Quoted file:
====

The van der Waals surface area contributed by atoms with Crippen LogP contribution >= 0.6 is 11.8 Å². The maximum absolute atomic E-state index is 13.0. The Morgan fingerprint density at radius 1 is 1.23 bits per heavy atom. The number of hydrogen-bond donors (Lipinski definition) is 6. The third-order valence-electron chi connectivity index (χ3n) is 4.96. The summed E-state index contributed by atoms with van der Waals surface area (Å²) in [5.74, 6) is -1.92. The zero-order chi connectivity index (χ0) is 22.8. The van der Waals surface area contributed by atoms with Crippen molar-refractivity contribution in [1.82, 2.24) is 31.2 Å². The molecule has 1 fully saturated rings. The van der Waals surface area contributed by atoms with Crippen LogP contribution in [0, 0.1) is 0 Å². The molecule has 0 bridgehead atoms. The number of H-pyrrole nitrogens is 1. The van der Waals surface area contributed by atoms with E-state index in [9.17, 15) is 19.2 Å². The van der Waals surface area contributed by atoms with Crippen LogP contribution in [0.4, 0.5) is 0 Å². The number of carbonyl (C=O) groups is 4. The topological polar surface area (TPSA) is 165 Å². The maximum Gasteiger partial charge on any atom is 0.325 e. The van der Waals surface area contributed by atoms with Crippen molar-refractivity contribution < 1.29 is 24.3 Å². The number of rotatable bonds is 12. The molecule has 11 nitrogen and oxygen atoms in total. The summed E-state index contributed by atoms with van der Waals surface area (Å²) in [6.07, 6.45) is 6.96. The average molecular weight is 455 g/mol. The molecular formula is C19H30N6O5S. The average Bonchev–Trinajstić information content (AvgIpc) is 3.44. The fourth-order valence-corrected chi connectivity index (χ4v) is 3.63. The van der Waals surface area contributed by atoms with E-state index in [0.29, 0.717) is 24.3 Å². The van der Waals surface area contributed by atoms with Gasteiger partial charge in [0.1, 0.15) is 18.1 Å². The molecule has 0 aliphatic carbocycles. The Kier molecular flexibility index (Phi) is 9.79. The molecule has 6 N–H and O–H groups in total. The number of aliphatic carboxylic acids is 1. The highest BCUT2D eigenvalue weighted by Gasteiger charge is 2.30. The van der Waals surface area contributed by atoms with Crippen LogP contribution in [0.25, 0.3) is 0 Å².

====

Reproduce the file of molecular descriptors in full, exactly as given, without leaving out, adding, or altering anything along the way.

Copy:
The van der Waals surface area contributed by atoms with Crippen LogP contribution >= 0.6 is 11.8 Å². The maximum absolute atomic E-state index is 13.0. The Morgan fingerprint density at radius 1 is 1.23 bits per heavy atom. The number of hydrogen-bond donors (Lipinski definition) is 6. The third-order valence-electron chi connectivity index (χ3n) is 4.96. The summed E-state index contributed by atoms with van der Waals surface area (Å²) in [5.74, 6) is -1.92. The zero-order chi connectivity index (χ0) is 22.8. The van der Waals surface area contributed by atoms with Crippen molar-refractivity contribution in [1.82, 2.24) is 31.2 Å². The molecule has 1 fully saturated rings. The van der Waals surface area contributed by atoms with Crippen LogP contribution in [0, 0.1) is 0 Å². The molecule has 0 bridgehead atoms. The number of H-pyrrole nitrogens is 1. The van der Waals surface area contributed by atoms with E-state index in [9.17, 15) is 19.2 Å². The van der Waals surface area contributed by atoms with Crippen LogP contribution in [0.4, 0.5) is 0 Å². The number of carbonyl (C=O) groups is 4. The topological polar surface area (TPSA) is 165 Å². The maximum Gasteiger partial charge on any atom is 0.325 e. The van der Waals surface area contributed by atoms with Crippen molar-refractivity contribution < 1.29 is 24.3 Å². The number of rotatable bonds is 12. The molecule has 11 nitrogen and oxygen atoms in total. The summed E-state index contributed by atoms with van der Waals surface area (Å²) in [6.07, 6.45) is 6.96. The average molecular weight is 455 g/mol. The molecular formula is C19H30N6O5S. The average Bonchev–Trinajstić information content (AvgIpc) is 3.44. The fourth-order valence-corrected chi connectivity index (χ4v) is 3.63. The van der Waals surface area contributed by atoms with E-state index in [0.29, 0.717) is 24.3 Å². The van der Waals surface area contributed by atoms with Gasteiger partial charge in [0.1, 0.15) is 18.1 Å². The molecule has 0 aliphatic carbocycles. The Kier molecular flexibility index (Phi) is 9.79. The molecule has 6 N–H and O–H groups in total. The number of aliphatic carboxylic acids is 1. The highest BCUT2D eigenvalue weighted by Gasteiger charge is 2.30. The van der Waals surface area contributed by atoms with Crippen LogP contribution in [0.25, 0.3) is 0 Å².